How To Tell If A Guy Likes You Or Really Just Wants A Relationship

It was Saturday. Dinnertime was over. He was a friend of a friend. I was bored.

To be honest with you, I didn't want a relationship at the time, but I'd agreed to go on a "blind" date with this guy because my friend had shown me a picture of him and, well, he looked pretty darn cute. He had dimples and a smile to die for. Why pass up a guy with dimples?

We decided to meet each other at a bar tucked away in Manhattan's West Village. Two drinks into our date, he got me to laugh and it takes a lot for me to laugh. Seeing him again was a no-brainer.

For our second date, he took me to dinner. He told me over Mexican food that three months prior, he had broken up with his ex-girlfriend of two years.

There was one moment while gobbling down those cupcakes that changed everything for me. "Watch me smear frosting all over myself," he said. He did. And then, he smeared some onto my face. I'm assuming it was because he was feeling all cutesy, but I just wasn't feeling it.

He took me to the park by my apartment afterwards, and it was there where we climbed up onto a rock and laid under the stars. My head rested on his arm. The whole thing was so serious. Serious and... orchestrated.

Friends, hear me when I say there was literally nothing wrong with this guy and I mean nothing, except for the fact that he had three cats (and you can't trust a man who has cats). But he was handsome -- strikingly handsome. I'm talking chiseled jawline, big, brown eyes and a football player-like stature.

He was an Ivy League alum. He came from a good family and had no criminal record (that I knew of, anyway). If anything, he was just a little too perfect for misfit Sheena.

I'm the kind of girl who doesn't try to make something more than it really is.

So when he followed up with me for a third date, I pulled a classic fuckgirl move. I told him I'm emotionally unavailable (which is true, although I suppose that'd change for the right person). And that was that; I didn't hear from him or speak to him again.

But then a month and a half passed. One day, I was sitting in bed, coffee in hand, scrolling through my Facebook newsfeed when, lo and behold, there he was, hand-in-hand with another girl. They were standing together in front of a museum doing some couple-y looking stuff and it looked like she had already met the parents -- well, at least one -- because the caption read, "Thanks, Dad," which means his dad must've taken the picture.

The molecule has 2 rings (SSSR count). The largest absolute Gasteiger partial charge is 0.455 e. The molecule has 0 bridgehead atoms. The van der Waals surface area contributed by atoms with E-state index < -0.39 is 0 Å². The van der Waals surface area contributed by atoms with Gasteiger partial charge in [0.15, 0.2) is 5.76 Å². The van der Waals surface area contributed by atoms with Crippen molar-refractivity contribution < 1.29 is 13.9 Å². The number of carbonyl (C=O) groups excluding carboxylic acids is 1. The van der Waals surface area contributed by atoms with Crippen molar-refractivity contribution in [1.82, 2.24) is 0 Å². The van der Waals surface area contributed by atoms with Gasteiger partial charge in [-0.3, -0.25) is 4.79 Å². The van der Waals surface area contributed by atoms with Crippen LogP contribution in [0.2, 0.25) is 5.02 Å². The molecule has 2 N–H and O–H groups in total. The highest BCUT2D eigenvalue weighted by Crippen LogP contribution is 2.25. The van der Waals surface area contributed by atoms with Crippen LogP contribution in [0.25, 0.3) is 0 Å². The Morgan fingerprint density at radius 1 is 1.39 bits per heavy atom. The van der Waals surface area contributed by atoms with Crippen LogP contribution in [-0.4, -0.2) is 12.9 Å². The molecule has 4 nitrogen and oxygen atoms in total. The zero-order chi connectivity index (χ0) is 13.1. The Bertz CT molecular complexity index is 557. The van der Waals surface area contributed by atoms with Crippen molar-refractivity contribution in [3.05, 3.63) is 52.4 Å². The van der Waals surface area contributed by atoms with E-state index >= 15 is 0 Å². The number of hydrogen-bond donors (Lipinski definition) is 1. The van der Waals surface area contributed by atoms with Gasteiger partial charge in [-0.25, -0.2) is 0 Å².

The evidence was compelling; the last guy I dated was now in a serious relationship with someone else and there was no disputing it.

Already? But it had only been a matter of weeks since our last date. Hmmm. This guy seemed to be jumping from one girlfriend to the next faster than Taylor Swift goes through boyfriends, and something clicked in my mind: Only a "relationship guy" would act in such a way.

And all of a sudden, everything made sense. Like the cupcake thing and the park thing. See, there was no conversational spark that warranted a cupcake smear. The gestures kind of just came out of nowhere, and they didn't feel natural. They felt... unnatural. Rehearsed, almost. It was the sort of thing you see the love interest do to his lady love in a movie because it's considered conventionally romantic.

Mr. Perfect was a "relationship guy," and I could smell it from the moment he walked through the door on our very first date.

They say everything happens for a reason, and I'm pretty sure it's a blessing in disguise that we didn't work out. Because he never really liked me. He just liked the idea of me. He was a serial boyfriend, a relationship hopper, the kind of guy who pulled out corny moves for girls who might not even be into corny.

I'm the kind of girl who doesn't try to make something more than it really is. The kind who needs more than three months to get over a two-year relationship.

The kind who knows exactly what she wants and won't stop looking until she finds it.